Machiavelli’s dedication of The Prince—with the heading “Niccolò Machiavelli to the Magnificent Lorenzo de’ Medici”—is a letter to Lorenzo de’ Medici, who was the nephew of Giovanni de’ Medici (Leo X) and became duke of Urbino in 1516. Machiavelli offers his book with customary humility, commenting that it is stylistically simple and unworthy of his audience. Machiavelli describes his book as a summary of his “understanding of the deeds of great men,” intended to help Lorenzo de’ Medici achieve eminence as a prince.
Machiavelli begins by offering a short defense of why he, an ordinary citizen, should know more than rulers about the art of ruling. He uses a metaphor to justify himself: a person standing on a mountain is best positioned to survey the landscape below, and a person standing below is best positioned to survey the mountain. Similarly, writes Machiavelli, “to comprehend fully the nature of people, one must be a prince, and to comprehend fully the nature of princes one must be an ordinary citizen.” Implicit in this claim is the idea that the removed perspective of an observer is a more reliable guide than practical experience, and a better means of improving the art of ruling.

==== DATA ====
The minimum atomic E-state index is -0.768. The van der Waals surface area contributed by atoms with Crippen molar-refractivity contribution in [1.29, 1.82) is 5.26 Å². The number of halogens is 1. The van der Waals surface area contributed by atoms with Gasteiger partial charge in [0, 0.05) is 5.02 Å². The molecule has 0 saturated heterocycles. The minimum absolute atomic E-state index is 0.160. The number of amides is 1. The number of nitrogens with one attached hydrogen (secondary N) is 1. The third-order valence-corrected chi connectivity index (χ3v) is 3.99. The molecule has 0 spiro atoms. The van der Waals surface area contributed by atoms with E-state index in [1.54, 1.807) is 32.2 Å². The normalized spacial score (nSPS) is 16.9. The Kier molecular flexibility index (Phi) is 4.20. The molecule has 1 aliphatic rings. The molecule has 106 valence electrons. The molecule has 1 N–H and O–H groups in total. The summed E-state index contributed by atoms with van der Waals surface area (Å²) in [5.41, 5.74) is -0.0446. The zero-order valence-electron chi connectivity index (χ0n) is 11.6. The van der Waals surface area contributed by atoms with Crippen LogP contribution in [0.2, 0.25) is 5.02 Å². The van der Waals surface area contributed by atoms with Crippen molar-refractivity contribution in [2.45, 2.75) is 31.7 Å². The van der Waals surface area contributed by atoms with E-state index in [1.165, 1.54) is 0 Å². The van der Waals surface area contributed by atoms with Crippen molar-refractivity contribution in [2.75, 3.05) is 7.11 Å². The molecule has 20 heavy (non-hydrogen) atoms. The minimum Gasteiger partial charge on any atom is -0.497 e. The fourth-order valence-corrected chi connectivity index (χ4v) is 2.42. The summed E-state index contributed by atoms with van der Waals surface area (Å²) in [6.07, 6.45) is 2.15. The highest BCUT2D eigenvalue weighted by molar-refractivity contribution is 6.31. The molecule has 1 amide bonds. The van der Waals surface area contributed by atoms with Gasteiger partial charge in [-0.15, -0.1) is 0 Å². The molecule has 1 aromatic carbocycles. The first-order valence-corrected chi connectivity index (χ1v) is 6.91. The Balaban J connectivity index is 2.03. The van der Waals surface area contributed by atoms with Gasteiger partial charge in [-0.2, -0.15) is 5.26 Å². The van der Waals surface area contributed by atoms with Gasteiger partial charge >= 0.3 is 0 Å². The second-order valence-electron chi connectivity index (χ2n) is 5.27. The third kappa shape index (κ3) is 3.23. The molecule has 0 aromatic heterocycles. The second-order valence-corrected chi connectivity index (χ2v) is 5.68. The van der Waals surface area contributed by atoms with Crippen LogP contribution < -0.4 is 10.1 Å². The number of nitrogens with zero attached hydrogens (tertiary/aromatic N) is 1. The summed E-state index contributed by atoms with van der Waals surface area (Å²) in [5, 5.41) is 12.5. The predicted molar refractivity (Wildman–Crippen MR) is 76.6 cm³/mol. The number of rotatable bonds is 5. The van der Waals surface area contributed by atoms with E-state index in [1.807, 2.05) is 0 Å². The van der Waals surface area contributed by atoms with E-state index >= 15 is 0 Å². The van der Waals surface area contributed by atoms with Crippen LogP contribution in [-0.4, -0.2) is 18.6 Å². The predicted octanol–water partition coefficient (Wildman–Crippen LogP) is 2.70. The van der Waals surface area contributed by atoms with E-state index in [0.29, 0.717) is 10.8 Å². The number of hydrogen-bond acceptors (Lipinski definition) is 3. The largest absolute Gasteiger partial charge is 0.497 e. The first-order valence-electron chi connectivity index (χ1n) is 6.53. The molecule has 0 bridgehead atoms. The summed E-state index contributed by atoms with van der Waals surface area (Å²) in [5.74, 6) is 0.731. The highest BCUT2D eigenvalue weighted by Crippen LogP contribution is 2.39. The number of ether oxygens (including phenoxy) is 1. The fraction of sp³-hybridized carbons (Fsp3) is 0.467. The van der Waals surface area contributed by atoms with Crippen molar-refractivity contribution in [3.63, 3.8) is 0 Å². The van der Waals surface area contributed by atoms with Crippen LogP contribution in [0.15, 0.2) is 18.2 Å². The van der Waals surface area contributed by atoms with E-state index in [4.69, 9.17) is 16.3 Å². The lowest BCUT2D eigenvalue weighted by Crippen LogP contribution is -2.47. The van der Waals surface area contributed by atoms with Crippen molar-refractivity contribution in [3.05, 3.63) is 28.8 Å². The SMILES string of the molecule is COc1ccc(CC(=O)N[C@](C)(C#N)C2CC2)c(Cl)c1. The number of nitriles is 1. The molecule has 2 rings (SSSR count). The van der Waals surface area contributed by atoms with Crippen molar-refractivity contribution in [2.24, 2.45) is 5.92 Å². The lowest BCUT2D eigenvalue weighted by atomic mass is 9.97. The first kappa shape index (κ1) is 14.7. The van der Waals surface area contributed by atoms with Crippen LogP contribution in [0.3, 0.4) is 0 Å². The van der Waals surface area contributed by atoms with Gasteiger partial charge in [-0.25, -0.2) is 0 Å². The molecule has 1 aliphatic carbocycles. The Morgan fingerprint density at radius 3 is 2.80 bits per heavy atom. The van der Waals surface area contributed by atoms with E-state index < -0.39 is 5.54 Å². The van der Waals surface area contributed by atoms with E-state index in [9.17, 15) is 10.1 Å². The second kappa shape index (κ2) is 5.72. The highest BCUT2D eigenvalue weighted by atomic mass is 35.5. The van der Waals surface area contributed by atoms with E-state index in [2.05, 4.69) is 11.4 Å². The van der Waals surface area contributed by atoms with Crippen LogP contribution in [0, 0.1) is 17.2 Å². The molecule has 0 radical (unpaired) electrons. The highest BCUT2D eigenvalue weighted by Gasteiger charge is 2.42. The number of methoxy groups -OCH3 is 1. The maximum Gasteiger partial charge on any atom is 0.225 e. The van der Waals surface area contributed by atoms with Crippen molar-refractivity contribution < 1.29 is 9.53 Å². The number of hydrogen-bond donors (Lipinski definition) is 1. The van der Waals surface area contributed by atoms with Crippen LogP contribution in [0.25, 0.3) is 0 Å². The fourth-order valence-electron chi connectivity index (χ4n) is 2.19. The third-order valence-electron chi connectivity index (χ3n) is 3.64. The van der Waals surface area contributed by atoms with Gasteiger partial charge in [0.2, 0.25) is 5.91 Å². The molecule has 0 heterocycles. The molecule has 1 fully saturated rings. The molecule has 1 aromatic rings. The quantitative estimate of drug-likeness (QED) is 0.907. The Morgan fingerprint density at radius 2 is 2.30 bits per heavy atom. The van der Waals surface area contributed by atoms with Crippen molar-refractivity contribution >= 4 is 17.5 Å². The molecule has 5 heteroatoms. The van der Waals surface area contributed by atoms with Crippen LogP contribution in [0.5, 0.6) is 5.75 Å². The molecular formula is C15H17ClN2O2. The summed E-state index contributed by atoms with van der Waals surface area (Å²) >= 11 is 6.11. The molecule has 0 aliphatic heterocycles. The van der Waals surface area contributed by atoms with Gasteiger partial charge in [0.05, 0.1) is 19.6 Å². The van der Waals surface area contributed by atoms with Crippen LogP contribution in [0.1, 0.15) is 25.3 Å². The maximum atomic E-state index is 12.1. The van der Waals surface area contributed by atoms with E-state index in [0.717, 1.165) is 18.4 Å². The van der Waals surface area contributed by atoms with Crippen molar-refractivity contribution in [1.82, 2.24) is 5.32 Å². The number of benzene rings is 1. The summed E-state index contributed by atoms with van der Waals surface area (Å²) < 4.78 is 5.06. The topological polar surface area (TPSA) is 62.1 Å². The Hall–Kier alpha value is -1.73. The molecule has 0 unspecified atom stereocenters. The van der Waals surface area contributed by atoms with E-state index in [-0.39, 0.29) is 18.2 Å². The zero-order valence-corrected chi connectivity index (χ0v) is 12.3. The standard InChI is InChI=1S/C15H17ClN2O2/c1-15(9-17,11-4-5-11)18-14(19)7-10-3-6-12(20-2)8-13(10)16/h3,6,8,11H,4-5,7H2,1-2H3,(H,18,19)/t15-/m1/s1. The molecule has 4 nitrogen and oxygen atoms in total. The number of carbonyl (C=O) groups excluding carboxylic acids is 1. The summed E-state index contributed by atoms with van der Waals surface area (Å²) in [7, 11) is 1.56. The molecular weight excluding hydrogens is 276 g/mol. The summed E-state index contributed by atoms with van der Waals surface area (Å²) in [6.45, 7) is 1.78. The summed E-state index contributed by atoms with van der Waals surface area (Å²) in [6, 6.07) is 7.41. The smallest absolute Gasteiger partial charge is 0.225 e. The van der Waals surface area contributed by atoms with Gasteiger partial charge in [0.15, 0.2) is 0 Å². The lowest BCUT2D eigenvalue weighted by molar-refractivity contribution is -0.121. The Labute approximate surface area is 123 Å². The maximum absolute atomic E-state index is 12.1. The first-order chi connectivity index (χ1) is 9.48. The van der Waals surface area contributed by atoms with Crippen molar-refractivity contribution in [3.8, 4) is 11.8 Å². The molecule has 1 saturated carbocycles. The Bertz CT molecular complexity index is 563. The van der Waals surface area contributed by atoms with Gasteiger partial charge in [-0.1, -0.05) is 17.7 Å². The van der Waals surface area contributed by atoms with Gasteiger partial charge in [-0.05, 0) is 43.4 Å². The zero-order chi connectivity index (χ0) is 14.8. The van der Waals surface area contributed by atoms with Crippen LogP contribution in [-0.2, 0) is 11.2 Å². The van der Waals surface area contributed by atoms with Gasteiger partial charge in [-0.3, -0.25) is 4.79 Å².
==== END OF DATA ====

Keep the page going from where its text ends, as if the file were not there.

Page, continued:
The dedication gives the reader an idea of Machiavelli’s intended audience. Though the book has a scholarly tone, it is not for fellow scholars. The Prince is meant to advise, instruct, and influence the minds of rulers. It was, originally, a kind of practical “how-to” guide for aspiring princes. Only later did The Prince become regarded as an important treatise on political philosophy.
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